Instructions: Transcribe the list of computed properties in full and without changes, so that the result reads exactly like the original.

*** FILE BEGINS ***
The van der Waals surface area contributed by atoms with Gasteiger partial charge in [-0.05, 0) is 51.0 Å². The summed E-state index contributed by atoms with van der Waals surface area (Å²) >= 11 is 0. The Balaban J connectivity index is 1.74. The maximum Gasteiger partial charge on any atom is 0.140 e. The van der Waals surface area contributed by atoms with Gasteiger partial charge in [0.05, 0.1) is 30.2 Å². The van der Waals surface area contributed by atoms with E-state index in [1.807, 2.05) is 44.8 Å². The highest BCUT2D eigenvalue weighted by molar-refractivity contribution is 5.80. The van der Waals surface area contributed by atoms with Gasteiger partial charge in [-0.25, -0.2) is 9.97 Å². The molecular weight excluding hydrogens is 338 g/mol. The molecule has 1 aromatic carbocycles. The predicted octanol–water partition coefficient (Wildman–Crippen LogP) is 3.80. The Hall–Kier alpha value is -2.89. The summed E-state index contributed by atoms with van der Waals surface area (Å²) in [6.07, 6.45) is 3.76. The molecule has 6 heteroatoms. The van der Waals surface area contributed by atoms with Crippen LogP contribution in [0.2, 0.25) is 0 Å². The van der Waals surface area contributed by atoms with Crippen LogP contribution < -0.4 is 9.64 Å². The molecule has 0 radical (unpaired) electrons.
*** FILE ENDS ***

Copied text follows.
The van der Waals surface area contributed by atoms with Gasteiger partial charge in [-0.05, 0) is 51.0 Å². The summed E-state index contributed by atoms with van der Waals surface area (Å²) >= 11 is 0. The Balaban J connectivity index is 1.74. The maximum Gasteiger partial charge on any atom is 0.140 e. The van der Waals surface area contributed by atoms with Gasteiger partial charge in [0.05, 0.1) is 30.2 Å². The van der Waals surface area contributed by atoms with E-state index in [1.807, 2.05) is 44.8 Å². The highest BCUT2D eigenvalue weighted by molar-refractivity contribution is 5.80. The van der Waals surface area contributed by atoms with Gasteiger partial charge in [-0.25, -0.2) is 9.97 Å². The molecular weight excluding hydrogens is 338 g/mol. The molecule has 1 aromatic carbocycles. The predicted octanol–water partition coefficient (Wildman–Crippen LogP) is 3.80. The Hall–Kier alpha value is -2.89. The summed E-state index contributed by atoms with van der Waals surface area (Å²) in [6.07, 6.45) is 3.76. The molecule has 6 heteroatoms. The van der Waals surface area contributed by atoms with Crippen LogP contribution in [0.2, 0.25) is 0 Å². The van der Waals surface area contributed by atoms with Crippen LogP contribution < -0.4 is 9.64 Å². The molecule has 0 radical (unpaired) electrons.